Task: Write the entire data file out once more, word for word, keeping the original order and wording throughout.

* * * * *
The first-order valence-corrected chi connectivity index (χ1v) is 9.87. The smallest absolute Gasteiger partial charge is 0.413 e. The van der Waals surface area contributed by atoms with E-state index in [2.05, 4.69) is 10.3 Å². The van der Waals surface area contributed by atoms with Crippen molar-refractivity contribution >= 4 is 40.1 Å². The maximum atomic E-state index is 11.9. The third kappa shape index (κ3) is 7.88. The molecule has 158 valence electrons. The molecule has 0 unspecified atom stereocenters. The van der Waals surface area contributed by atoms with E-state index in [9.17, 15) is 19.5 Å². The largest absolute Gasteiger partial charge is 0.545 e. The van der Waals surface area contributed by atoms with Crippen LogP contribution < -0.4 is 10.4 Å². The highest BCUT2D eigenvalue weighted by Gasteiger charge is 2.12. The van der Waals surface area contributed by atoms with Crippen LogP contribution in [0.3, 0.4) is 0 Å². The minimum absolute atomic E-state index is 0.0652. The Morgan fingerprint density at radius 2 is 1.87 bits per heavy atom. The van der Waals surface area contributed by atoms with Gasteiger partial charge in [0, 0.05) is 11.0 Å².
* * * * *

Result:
The first-order valence-corrected chi connectivity index (χ1v) is 9.87. The smallest absolute Gasteiger partial charge is 0.413 e. The van der Waals surface area contributed by atoms with E-state index in [2.05, 4.69) is 10.3 Å². The van der Waals surface area contributed by atoms with Crippen molar-refractivity contribution >= 4 is 40.1 Å². The maximum atomic E-state index is 11.9. The third kappa shape index (κ3) is 7.88. The molecule has 158 valence electrons. The molecule has 0 unspecified atom stereocenters. The van der Waals surface area contributed by atoms with E-state index in [9.17, 15) is 19.5 Å². The largest absolute Gasteiger partial charge is 0.545 e. The van der Waals surface area contributed by atoms with Crippen LogP contribution < -0.4 is 10.4 Å². The highest BCUT2D eigenvalue weighted by Gasteiger charge is 2.12. The van der Waals surface area contributed by atoms with Crippen LogP contribution in [0.3, 0.4) is 0 Å². The minimum absolute atomic E-state index is 0.0652. The Morgan fingerprint density at radius 2 is 1.87 bits per heavy atom. The van der Waals surface area contributed by atoms with Gasteiger partial charge in [0, 0.05) is 11.0 Å².